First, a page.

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medicare scam phone call
Posted on March 15, 2016 by in Personal, Scam Alerts

For seniors, a seemingly helpful call can actually be a trap that leads to medical identity theft.

Asking about health concerns, a caller offers assistance in navigating the sometimes complex Medicare reimbursement system. Some seniors may feel it’s too good to be true — and they’re right.

Because of the potential payoff that comes with Medicare scams, criminals are now targeting seniors at an increasing rate and exposing these vulnerable victims to identity theft.

Older Victims, Newer Tactics

Seniors are already among the groups most targeted for identity theft and medical identity theft. They tend to have strong credit histories, lower amounts of debt and even a “nest egg” for expenses. Scammers particularly prey on seniors who are trusting, show signs of loneliness or worry about appearing rude to callers.

According to the FBI, people who grew up between 1930 and 1960 were generally raised to be polite, and con artists know it’s difficult for them to say “no” or hang up the phone. That’s why Medicare scams usually come in the form of calls rather than emails or texts.

Recent changes in Medicare and other health insurance choices are making the situation even worse, since seniors can be confused about their options and welcome advice on what they should choose. Scammers then use the victim’s Medicare information to commit medical identity theft by posing as the senior or commit fraud by filing false claims.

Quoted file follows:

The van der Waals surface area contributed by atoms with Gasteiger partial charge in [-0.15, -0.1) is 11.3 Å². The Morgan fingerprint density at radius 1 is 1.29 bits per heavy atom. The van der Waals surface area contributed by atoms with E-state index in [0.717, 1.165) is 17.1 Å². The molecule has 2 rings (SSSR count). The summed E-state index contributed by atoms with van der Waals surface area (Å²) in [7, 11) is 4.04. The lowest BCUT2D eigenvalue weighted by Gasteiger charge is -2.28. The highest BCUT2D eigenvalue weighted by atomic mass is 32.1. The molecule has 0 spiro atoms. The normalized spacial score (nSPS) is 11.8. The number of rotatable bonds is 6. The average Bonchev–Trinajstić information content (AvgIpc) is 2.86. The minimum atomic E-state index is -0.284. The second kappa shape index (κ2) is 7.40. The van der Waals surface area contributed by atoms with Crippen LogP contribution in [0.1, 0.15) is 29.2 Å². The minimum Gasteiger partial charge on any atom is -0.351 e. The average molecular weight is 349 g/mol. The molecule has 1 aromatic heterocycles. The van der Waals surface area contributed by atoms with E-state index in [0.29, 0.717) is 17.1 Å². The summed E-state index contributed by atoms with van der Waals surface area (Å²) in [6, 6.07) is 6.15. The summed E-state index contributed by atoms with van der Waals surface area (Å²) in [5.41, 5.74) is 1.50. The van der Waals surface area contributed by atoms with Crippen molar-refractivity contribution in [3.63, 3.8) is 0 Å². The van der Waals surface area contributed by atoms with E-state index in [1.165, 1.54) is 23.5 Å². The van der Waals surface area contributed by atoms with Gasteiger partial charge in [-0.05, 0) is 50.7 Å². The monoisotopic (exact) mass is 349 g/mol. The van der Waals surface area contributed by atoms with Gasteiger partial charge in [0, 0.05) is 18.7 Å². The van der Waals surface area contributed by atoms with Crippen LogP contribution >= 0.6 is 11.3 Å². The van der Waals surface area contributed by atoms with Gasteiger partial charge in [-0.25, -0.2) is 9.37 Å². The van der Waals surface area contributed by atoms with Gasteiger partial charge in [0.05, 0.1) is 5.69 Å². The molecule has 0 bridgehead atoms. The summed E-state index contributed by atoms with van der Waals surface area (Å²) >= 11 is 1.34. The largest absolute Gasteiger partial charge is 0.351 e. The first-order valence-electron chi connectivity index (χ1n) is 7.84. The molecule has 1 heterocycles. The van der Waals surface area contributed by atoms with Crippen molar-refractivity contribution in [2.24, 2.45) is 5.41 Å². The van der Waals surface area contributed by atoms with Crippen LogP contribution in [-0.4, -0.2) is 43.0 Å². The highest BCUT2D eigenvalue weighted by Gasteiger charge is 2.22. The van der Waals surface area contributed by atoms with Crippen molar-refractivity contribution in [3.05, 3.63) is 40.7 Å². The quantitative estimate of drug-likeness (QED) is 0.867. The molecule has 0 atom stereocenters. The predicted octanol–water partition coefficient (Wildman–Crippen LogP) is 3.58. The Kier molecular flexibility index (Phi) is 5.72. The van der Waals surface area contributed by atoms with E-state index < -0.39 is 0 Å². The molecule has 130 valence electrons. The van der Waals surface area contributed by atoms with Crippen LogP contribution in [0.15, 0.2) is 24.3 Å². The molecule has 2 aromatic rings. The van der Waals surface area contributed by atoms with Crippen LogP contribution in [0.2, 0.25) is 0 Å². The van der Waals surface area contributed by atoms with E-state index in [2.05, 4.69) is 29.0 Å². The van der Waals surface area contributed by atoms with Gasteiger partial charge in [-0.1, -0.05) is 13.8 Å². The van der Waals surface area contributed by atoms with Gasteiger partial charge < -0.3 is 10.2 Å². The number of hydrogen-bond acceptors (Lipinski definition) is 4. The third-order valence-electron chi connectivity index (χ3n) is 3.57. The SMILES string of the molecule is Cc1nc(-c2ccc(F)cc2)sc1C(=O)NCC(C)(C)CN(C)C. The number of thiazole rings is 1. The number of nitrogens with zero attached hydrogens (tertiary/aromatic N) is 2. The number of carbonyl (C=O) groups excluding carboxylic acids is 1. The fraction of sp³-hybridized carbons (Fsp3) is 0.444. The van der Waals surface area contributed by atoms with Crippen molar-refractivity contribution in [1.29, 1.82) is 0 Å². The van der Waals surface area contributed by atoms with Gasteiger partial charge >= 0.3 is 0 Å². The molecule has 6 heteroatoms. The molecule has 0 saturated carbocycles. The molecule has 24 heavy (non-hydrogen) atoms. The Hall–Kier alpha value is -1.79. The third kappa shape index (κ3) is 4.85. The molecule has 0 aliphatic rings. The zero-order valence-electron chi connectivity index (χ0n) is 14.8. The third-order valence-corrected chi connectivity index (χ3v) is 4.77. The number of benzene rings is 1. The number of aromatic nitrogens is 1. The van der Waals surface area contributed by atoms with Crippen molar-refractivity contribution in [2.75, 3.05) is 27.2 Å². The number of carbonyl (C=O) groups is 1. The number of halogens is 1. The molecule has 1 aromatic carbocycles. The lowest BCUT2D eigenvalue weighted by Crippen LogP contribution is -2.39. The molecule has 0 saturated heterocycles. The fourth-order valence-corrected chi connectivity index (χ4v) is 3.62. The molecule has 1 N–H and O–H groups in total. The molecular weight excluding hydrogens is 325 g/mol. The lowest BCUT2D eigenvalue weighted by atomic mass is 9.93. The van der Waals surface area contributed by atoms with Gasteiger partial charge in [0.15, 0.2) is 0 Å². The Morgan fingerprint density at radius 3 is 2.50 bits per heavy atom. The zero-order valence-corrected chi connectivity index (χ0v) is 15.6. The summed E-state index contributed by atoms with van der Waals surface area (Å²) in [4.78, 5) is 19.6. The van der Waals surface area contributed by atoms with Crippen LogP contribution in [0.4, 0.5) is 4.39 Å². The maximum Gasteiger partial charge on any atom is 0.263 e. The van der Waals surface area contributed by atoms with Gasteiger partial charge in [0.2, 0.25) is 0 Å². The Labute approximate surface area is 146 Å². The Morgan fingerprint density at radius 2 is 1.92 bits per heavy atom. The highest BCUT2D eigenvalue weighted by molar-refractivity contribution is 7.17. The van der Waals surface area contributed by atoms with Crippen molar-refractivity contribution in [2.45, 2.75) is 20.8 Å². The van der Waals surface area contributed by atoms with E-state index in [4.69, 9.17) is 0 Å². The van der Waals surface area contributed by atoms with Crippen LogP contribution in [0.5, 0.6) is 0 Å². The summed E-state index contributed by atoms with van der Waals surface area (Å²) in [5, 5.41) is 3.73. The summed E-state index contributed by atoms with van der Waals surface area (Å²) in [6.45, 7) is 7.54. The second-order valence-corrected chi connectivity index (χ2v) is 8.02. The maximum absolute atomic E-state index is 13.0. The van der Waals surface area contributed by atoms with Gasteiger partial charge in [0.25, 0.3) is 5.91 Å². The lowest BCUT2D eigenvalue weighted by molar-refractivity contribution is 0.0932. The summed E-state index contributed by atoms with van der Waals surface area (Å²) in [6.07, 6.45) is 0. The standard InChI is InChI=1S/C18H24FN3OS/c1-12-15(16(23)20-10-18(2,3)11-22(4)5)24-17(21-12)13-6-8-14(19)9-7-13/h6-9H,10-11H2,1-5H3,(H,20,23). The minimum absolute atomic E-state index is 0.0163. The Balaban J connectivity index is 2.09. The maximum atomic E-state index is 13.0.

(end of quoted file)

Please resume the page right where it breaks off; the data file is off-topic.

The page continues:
Know the Games

Here are some common scams that you and the seniors in your life need to know about:

  • Free equipment: In a Medicare scam, callers might offer products that are “covered” by insurance, such as blood pressure cuffs, knee braces or glucose measurement devices. The scammers offer to file a claim on behalf of the senior in order to gain information like Medicare number, address, Social Security number and other details that can be used for medical identity theft. Sometimes, products actually do arrive, but they’re often shoddy quality, and worth far below the cost that the scammers might submit to Medicare.
  • Phony services: Similar to promises of “free” medical equipment, a caller might offer specialized services that are specifically geared toward seniors. These might include physical therapy for arthritis, pain management for chronic conditions and home nurse visits. Some scammers even claim that Medicare covers housecleaning services.
  • Health survey: In this scam, a caller will pretend to be from a marketing company that’s collecting information for Medicare or from an independent research firm. Because there’s no sales pitch, seniors might be more inclined to answer. But at the end of the call, the scammer will need to “verify” the senior’s demographic data, which includes handing over a Medicare number.

With the rise of medical identity theft, it’s more important than ever for everyone to protect their information. Make sure the seniors in your life aren’t at risk. Have a frank conversation about the topic, and let them know that even the “nice-sounding callers” can pose a threat when it comes to identity theft. Legitimate healthcare practitioners don’t call people at random to build a client base, and they certainly don’t collect Medicare numbers over the phone.